3D NEWS> 3D FILM
Gallien Chanalet-Quercy, CEO & founder of Cow Prod, talks about the challenges and benefits of shooting extreme sport film, ‘Ride & Fly’ at 48 frames per second.
‘Ride & Fly’ follows three speed-riders in the ski resort Les Arcs, in the French Alps. The film takes the audience alongside the riders who share what drives them, why they do what they do and how they handle the notion of risk and danger. In its core, it is a story about sharing, not just techniques and tricks for specialists of the sport, but also about sharing the lifestyle they have chosen.
Like the soon-to-be-released The Hobbit, Cow Prod shot the movie in 3D and at 48 frames per second or HFR3D, giving two times more detail in 2D and four times in 3D.
In this joint interview with ‘Ride & Fly’ distributor 3D Content Hub, 3D Focus starts by asking what the reason was to shoot in HFR when there are so few opportunities to exhibit it outside of a theatrical release:
Gallien: We shot it in HFR originally simply because we could. Therefore we asked ourselves "why not? It will be useful for future references". Then, we noticed that the quality on a 50hz TV was way better than the 3D content we had shot previously in "normal" 25fps. Then the question of the 3D HFR DCP came more as a challenge. Because it had never been done it before, it attracted the interest of Ymagis (the lab). As we were so pleased by the result, we started to show the first 10 minutes around, and that's how we got given offers for a cinema release. In a word, we can say that it was originally pure R&D which eventually gave the film a new career perspective.
3D Focus: Was there a cost implication shooting in HFR in terms of extra storage, costs of cameras etc?
Gallien: Because the choice of cameras were driven by a whole lot of parameters – size & weight, chip size, resolution etc. – HFR almost became an available option de facto, and there were basically no extra costs other than a few extra data storage hard drives for the shoot. In post, online was a little bit longer because of the extra data to deal with, but if didn't made the offline process any harder at all, therefore costs were, again, extremely close to our usual 3D projects.
3D Focus: With some saying HFR gives film an unpleasant video look, did you grade the show in postproduction to make it look more film like?
Gallien: No, we did not grade it to give a more "film" look, probably because as a documentary, shot in nature, the crisper the image, the better it is, and it that way it is not in our interest to do so. The whole idea of the film and reason for those POV rides in 3D, was to take the audience onboard an as realistic as possible experience as realistic as possible. HFR simply helps the film perform this better, so we were happy with the crystal clear video look from the very beginning.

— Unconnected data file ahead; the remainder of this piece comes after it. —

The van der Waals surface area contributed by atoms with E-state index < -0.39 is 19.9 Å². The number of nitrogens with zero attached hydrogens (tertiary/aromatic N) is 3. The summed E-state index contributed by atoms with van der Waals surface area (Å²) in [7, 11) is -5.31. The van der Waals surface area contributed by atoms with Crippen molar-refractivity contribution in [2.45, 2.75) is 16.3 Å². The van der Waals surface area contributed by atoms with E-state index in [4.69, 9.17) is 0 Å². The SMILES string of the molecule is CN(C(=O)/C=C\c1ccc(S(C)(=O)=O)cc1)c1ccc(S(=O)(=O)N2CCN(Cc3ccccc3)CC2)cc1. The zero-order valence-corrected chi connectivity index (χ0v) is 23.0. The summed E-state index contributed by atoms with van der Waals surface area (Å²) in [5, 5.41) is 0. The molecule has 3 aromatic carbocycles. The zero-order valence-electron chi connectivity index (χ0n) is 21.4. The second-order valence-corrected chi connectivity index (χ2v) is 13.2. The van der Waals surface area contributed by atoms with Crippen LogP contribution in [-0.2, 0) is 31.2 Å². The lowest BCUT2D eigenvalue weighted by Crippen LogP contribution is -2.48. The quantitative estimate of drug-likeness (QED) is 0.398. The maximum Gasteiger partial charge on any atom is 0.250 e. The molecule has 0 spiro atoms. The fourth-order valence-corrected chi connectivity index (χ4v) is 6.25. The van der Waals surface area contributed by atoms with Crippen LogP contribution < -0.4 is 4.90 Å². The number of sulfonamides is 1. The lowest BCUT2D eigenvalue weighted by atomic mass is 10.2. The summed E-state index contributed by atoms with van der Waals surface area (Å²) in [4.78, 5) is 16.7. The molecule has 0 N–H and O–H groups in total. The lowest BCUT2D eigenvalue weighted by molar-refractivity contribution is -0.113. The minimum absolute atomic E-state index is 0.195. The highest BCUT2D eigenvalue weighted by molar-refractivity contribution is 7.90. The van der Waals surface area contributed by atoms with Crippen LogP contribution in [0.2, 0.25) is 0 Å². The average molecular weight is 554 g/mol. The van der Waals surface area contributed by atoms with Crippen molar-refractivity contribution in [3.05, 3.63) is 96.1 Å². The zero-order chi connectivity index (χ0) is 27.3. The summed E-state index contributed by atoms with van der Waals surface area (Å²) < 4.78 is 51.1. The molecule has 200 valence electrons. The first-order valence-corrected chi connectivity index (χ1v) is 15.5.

3D Focus: A Polish company has experimented mixing frame rates in single sequences – can you comment on the results?
Gallien:I think it absolutely makes sense, and it's roughly what we've done for "Ride & Fly", where some sequences have been shot in 25fps when it was decided the action would not benefit enough from the 50fps to justify the extra amount of work in data management.
3D Focus: What do you think of Showscan Digital?
Gallien: It is very smart, but maybe not as revolutionary at it appears on the presentation. Let's say it is a smart way of looking how higher frame rate improves image quality, even displayed at "normal" 24fps. I'd be very interested at looking at a scene comparison on a big screen.
3D Focus: Why does 3D suffer flicker during fast motion shots?
Gallien: This question gets quite too technical for me as it involves a shutter speed and shutter sync question, but that is exactly what HFR resolves.
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3D Focus: Are Cow Prod looking at shooting in 4K next or TotalD as 3net call it.
Gallien: We are absolutely looking at shooting 4K 3D in the very (very) near future. But at the moment we are facing two issues : first the lack of internal genlockable 4K cameras. That means we would have to sync the cameras with an external genlock, and that could cause shutter issues with high speed actions (sport actions, bird flying, rain etc.), so we are currently very careful in what we decide to potentially shoot in 4K as we try to avoid any compromise on quality when we shoot 3D…external genlock being one for us. The other issue we're facing is the online (edit). So far, we have been dealing fine up to 2K 3D, but 4K is another level up, and we are yet to get a satisfying, stable, online editing solution.
3D Focus: With some arguing that the feel of the footage of The Hobbit was too lifelike (thus breaking the suspension of disbelief), is this why HFR could more suitable for documentaries?
Gallien: Although it appears obvious that HFR is incredibly suitable for documentaries, I really think we should wait until seeing The Hobbit in proper screening conditions, let alone in its final version, before judging.
3D Focus: Why shoot in 48fps rather than shoot some scenes with high speed cameras?
Gallien: I think it is absolutely not incompatible. I.e. why not shooting the entire film in 48fps, and some scenes in 300 ? The thing here is that 48fps has not the same role as a high speed camera as far as slow motion is concerned (and one the main reason why high speed cameras are used). 48fps simply gets image quality to a new level, high speed camera allows the most amazing slow motion effects. But in the end, they are just tools, which are only useful if they help the narration.
In the end, remain and will always remain those three things : story, story, story…
Ride & Fly is available to license from 3D Content Hub
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